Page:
His Dark Materials is a trilogy of fantasy novels, coming together to form an epic, by Philip Pullman comprising Northern Lights (1995, published as The Golden Compass in North America), The Subtle Knife (1997), and The Amber Spyglass (2000). It follows the coming-of-age of two children, Lyra Belacqua and Will Parry, as they wander through a series of parallel universes against a backdrop of epic events. The story involves fantasy elements such as witches and armoured polar bears, and alludes to a broad range of ideas from such fields as physics, philosophy, and theology. The trilogy functions in part as a retelling and inversion of John Milton’s epic Paradise Lost; with Pullman commending humanity for what Milton saw as its most tragic failing. The series has drawn criticism for its negative portrayal of Christianity and religion in general.

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His Dark Materials

The Things They Carried

by Tim O’Brien

The Things They Carried

The Things They Carried is a collection of related stories by Tim O’Brien, about a platoon of American soldiers in the Vietnam War, originally published in hardcover by Houghton Mifflin in 1990. The Things They Carried depicts a dramatic recount of O’Brien’s experiences of the Vietnam War.

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The Things They Carried

Deadhouse Gates

by Steven Erikson

Deadhouse Gates

Deadhouse Gates is the second novel in Steven Erikson’s epic fantasy series, the Malazan Book of the Fallen. Deadhouse Gates follows on from the first novel, Gardens of the Moon and takes place simultaneously with events in the third novel Memories of Ice. The Malazan Empire is rocked by a cull of the nobility, many being sent to the mines of Otataral Island off the coast of the subcontinent of Seven Cities. However, Seven Cities is being consumed by a rebellion known as the Whirlwind, led by the prophetess Sha’ik from the Holy Desert of Raraku. With the cities being overrun, the Malazan forces in the city of Hissar plot a daring evacuation overland to the Malazan continental capital of Aren. The Malazan 7th Army, under the command of the legendary Coltaine of the Crow Clan of the Wickans, is tasked with escorting 50,000 refugees some 1,500 miles to safety. This legendary march becomes known as the Chain of Dogs and will become part of the legends of Seven Cities. Meanwhile, the assassin Kalam embarks on a dangerous mission and a group of travellers from Genabackis arrive in Seven Cities on their own mysterious errands…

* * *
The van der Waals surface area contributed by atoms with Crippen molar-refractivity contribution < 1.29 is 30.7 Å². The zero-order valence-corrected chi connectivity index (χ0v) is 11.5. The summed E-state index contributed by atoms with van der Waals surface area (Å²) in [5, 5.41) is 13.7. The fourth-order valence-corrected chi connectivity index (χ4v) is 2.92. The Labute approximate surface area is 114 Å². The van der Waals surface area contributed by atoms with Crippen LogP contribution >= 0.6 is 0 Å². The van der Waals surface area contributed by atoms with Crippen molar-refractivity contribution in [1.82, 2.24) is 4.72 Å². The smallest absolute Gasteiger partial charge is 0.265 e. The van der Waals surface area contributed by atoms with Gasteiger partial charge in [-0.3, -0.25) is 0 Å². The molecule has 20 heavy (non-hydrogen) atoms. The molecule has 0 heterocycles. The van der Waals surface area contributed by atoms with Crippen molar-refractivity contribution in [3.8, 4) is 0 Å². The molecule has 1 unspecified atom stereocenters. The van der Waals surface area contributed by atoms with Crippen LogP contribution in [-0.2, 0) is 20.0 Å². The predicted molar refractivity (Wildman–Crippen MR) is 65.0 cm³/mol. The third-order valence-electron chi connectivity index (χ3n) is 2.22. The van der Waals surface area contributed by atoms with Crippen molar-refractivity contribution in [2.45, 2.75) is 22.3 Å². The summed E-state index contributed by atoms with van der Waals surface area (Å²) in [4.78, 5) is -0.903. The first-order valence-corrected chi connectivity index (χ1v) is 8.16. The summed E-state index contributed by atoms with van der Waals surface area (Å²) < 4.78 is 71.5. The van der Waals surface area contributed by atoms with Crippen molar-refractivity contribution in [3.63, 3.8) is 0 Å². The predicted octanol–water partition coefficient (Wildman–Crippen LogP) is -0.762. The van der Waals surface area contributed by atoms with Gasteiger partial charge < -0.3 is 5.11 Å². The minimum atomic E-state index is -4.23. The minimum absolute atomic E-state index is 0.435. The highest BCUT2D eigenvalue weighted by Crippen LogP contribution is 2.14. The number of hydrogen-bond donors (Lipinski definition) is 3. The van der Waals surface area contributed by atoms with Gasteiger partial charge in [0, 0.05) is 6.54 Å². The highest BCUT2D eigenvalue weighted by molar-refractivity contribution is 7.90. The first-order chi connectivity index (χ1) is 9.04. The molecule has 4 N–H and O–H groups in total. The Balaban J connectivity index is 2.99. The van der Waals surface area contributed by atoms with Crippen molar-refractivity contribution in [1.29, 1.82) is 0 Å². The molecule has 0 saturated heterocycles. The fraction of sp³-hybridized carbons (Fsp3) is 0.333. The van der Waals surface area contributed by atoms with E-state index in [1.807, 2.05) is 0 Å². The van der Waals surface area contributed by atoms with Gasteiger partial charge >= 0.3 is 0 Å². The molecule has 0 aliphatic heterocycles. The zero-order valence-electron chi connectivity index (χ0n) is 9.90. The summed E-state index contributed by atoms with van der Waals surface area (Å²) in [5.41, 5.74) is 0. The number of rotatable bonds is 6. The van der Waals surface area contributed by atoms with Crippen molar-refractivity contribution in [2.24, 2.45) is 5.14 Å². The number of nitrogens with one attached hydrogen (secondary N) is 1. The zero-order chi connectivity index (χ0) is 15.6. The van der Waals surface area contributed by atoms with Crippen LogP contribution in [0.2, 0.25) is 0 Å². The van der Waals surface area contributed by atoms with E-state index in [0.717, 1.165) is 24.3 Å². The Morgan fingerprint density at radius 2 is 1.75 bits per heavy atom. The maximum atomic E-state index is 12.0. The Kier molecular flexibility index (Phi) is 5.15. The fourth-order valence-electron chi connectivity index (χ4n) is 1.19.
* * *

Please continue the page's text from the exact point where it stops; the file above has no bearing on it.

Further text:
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Deadhouse Gates

The Outsiders

by S. E. Hinton

The Outsiders

The Outsiders is a coming-of-age novel by S. E. Hinton, first published in 1967 by Viking Press. The book follows two rival groups, the Greasers and the Socs, who are divided by their socioeconomic status.

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The Outsiders

(Free) Animal Farm

by George Orwell

(Free) Animal Farm

Animal Farm is an allegorical and dystopian novel by George Orwell, published in England on 17 August 1945. According to Orwell, the book reflects events leading up to the Russian Revolution of 1917 and then on into the Stalin era in the Soviet Union. Orwell, a democratic socialist, was an outspoken critic of Joseph Stalin and, especially after experiences with the NKVD and the Spanish Civil War, he was actively opposed to the controversial ideology of Stalinism.

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(Free) Animal Farm

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Over 1,000 more of titles with a WOW ending

About The Author

John

My name is John Eye and I’m obssessed with ebooks, loves to procrastinate, a bookworm and one that loves to share with the world what free ebooks have to offer.